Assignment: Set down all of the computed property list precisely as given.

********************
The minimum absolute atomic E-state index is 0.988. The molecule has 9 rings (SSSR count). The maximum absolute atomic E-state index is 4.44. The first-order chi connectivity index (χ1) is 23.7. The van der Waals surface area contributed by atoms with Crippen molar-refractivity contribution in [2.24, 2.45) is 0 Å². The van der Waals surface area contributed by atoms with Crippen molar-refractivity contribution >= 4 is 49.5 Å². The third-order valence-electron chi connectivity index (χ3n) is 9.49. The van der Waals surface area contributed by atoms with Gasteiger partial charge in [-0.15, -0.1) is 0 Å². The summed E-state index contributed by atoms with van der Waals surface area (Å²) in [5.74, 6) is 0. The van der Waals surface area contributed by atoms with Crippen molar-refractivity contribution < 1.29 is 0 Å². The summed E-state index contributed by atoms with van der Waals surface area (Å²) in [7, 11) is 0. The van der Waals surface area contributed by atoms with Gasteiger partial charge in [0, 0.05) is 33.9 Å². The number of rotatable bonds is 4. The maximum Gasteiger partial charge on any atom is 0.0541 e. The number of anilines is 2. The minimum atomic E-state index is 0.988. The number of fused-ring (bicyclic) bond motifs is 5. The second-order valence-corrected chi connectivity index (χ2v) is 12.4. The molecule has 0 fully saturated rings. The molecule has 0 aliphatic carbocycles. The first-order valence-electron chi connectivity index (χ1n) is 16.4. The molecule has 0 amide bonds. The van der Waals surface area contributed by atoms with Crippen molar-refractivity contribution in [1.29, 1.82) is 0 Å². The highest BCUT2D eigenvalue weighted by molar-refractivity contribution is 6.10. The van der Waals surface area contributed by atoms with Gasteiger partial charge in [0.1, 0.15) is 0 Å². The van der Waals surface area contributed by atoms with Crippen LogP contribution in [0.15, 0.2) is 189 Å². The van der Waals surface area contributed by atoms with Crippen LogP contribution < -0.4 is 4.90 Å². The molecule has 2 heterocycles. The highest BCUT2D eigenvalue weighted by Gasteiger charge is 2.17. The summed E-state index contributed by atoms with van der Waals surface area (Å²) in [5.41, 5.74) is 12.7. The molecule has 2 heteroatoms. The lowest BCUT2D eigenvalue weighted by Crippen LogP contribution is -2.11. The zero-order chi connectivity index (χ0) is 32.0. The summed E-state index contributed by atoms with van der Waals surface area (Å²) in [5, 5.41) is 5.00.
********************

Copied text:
The minimum absolute atomic E-state index is 0.988. The molecule has 9 rings (SSSR count). The maximum absolute atomic E-state index is 4.44. The first-order chi connectivity index (χ1) is 23.7. The van der Waals surface area contributed by atoms with Crippen molar-refractivity contribution in [2.24, 2.45) is 0 Å². The van der Waals surface area contributed by atoms with Crippen molar-refractivity contribution >= 4 is 49.5 Å². The third-order valence-electron chi connectivity index (χ3n) is 9.49. The van der Waals surface area contributed by atoms with Gasteiger partial charge in [-0.15, -0.1) is 0 Å². The summed E-state index contributed by atoms with van der Waals surface area (Å²) in [5.74, 6) is 0. The van der Waals surface area contributed by atoms with Crippen molar-refractivity contribution < 1.29 is 0 Å². The summed E-state index contributed by atoms with van der Waals surface area (Å²) in [7, 11) is 0. The van der Waals surface area contributed by atoms with Gasteiger partial charge in [0, 0.05) is 33.9 Å². The number of rotatable bonds is 4. The maximum Gasteiger partial charge on any atom is 0.0541 e. The number of anilines is 2. The minimum atomic E-state index is 0.988. The number of fused-ring (bicyclic) bond motifs is 5. The second-order valence-corrected chi connectivity index (χ2v) is 12.4. The molecule has 0 fully saturated rings. The molecule has 0 aliphatic carbocycles. The first-order valence-electron chi connectivity index (χ1n) is 16.4. The molecule has 0 amide bonds. The van der Waals surface area contributed by atoms with Crippen molar-refractivity contribution in [1.29, 1.82) is 0 Å². The highest BCUT2D eigenvalue weighted by molar-refractivity contribution is 6.10. The van der Waals surface area contributed by atoms with Gasteiger partial charge in [0.1, 0.15) is 0 Å². The van der Waals surface area contributed by atoms with Crippen LogP contribution in [0.15, 0.2) is 189 Å². The van der Waals surface area contributed by atoms with Crippen LogP contribution < -0.4 is 4.90 Å². The molecule has 2 heterocycles. The highest BCUT2D eigenvalue weighted by Gasteiger charge is 2.17. The summed E-state index contributed by atoms with van der Waals surface area (Å²) in [5.41, 5.74) is 12.7. The molecule has 2 heteroatoms. The lowest BCUT2D eigenvalue weighted by Crippen LogP contribution is -2.11. The zero-order chi connectivity index (χ0) is 32.0. The summed E-state index contributed by atoms with van der Waals surface area (Å²) in [5, 5.41) is 5.00.